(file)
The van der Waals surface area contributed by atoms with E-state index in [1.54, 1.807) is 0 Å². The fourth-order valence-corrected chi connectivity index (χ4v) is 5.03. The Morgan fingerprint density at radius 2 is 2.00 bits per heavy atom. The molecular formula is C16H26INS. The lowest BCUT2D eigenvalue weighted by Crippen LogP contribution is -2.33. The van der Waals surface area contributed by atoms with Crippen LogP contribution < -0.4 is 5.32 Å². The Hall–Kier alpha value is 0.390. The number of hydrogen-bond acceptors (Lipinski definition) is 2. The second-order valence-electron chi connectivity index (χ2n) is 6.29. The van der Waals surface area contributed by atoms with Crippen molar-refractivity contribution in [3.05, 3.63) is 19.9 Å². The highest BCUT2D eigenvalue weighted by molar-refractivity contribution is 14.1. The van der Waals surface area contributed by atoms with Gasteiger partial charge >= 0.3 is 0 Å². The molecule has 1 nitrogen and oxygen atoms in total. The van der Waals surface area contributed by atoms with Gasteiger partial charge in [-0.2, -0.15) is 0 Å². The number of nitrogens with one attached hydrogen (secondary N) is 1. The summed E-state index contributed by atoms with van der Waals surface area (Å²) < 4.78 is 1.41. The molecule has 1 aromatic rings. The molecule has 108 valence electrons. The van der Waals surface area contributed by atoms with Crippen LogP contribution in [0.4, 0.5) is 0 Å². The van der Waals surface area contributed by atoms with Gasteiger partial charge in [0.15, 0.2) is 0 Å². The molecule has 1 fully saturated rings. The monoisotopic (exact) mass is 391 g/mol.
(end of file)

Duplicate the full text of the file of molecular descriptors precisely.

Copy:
The van der Waals surface area contributed by atoms with E-state index in [1.54, 1.807) is 0 Å². The fourth-order valence-corrected chi connectivity index (χ4v) is 5.03. The Morgan fingerprint density at radius 2 is 2.00 bits per heavy atom. The molecular formula is C16H26INS. The lowest BCUT2D eigenvalue weighted by Crippen LogP contribution is -2.33. The van der Waals surface area contributed by atoms with Crippen LogP contribution < -0.4 is 5.32 Å². The Hall–Kier alpha value is 0.390. The number of hydrogen-bond acceptors (Lipinski definition) is 2. The second-order valence-electron chi connectivity index (χ2n) is 6.29. The van der Waals surface area contributed by atoms with Crippen molar-refractivity contribution in [3.05, 3.63) is 19.9 Å². The highest BCUT2D eigenvalue weighted by molar-refractivity contribution is 14.1. The van der Waals surface area contributed by atoms with Gasteiger partial charge >= 0.3 is 0 Å². The molecule has 1 nitrogen and oxygen atoms in total. The van der Waals surface area contributed by atoms with Gasteiger partial charge in [-0.2, -0.15) is 0 Å². The number of nitrogens with one attached hydrogen (secondary N) is 1. The summed E-state index contributed by atoms with van der Waals surface area (Å²) < 4.78 is 1.41. The molecule has 1 aromatic rings. The molecule has 108 valence electrons. The van der Waals surface area contributed by atoms with Crippen LogP contribution in [0.4, 0.5) is 0 Å². The van der Waals surface area contributed by atoms with Gasteiger partial charge in [0.15, 0.2) is 0 Å². The molecule has 1 fully saturated rings. The monoisotopic (exact) mass is 391 g/mol.